At Crème, we see teamwork as a component in all areas of learning…
…but when is it reasonable to expect children to work as a team member?
How is teamwork fostered? How can we tell if children are really grasping that concept?
Teamwork is a social construct that involves cognitive development before it can really begin to manifest into children’s behavior. Cognition is a broad term describing how one comes to learn and know. It includes perception, strategizing, concept formation and problem-solving. Cognition forms with every mistake, every injury, every success, and every interaction with peers and adults, both positive and negative, throughout their lifetime, but particularly in the early years.
This is why it is so important to let children fail.
Without failure, children’s cognition is stagnated, leaving them confused and frustrated when they do not accomplish goals they set. Failure also equips children with acceptance, the understanding that others sometimes do not comply, or provide desired results. With practice and enough experience, the failure of others does not become a burden to self, expressed as aggression, isolation or tantrums. According to Piaget (1962), “environmental circumstances acting on the child compel him to change his conceptual understanding to fit new perceptions.” This, in effect, fosters cognitive growth with expanding ability to recognize and accept the efforts and failures of others.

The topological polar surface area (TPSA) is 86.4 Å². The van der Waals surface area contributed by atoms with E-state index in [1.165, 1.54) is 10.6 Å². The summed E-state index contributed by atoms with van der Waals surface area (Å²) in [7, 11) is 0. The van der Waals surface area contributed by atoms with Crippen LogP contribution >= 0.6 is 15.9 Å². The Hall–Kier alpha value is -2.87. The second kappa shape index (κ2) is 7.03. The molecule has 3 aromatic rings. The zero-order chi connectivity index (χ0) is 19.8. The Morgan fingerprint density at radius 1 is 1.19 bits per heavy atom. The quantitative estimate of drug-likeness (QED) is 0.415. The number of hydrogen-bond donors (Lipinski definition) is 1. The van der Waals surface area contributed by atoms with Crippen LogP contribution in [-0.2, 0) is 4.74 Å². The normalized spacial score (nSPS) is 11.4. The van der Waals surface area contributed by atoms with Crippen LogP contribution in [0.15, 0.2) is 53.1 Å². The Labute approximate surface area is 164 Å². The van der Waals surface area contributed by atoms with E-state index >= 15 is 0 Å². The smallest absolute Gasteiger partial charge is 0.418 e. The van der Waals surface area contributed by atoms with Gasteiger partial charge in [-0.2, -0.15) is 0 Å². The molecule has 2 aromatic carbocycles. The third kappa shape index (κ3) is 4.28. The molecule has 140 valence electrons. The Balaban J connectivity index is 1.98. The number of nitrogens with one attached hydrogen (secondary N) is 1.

By age 2, there is evidence of reasoning or insight, paving the way for new methods to solve unfamiliar problems, including how to work with others in a group setting. When our teachers present new content in any of our enrichment programs, children use their accumulated experiences to strategize, or accommodate, this information and figure out a plan of action, both independently and as a member of a group.
Example. A S.T.E.A.M. teacher asks children to construct a bridge with toothpicks and playdough. Kevin (age 3) remembers that toothpicks are pointy and he tells his friend, “be careful.” This simple gesture may be rooted in wanting to be successful building the bridge, but it also reflects a level of communication and cognition necessary to help his partner also be successful.
In the home setting, there are countless ways to foster teamwork. Allow children to help with small tasks whenever possible. Use team-building language, such as:
“Let’s do this….” “We can just…” “How do you think we should…?”
“If I do this, you do that…” “We make a good team!”
Tip: You might even make a mistake and outwardly express how what you did, didn’t work. Model that it is not the end of the world, and through teamwork you can come up with alternative solutions.
You will begin to recognize the sense of teamwork in your child through their language and physical actions. The type of language exemplified above are key indicators. Observing your child help another person with any task is an example of the concept of teamwork and cooperation setting in.
Sometimes it is hard to spot because we live our lives helping our children succeed, but it is important to put on a specific lens to observe your child’s development. Be purposeful and look for something specific, just like researchers do in studies. These purposeful lenses will help you to see your child objectively and know where they excel, and where they might need more guidance.
VP of Education
1962 PIAGET J. The stages of the intellectual development of the child. Bulletin of the Menninger Clinic. 26: 120-8.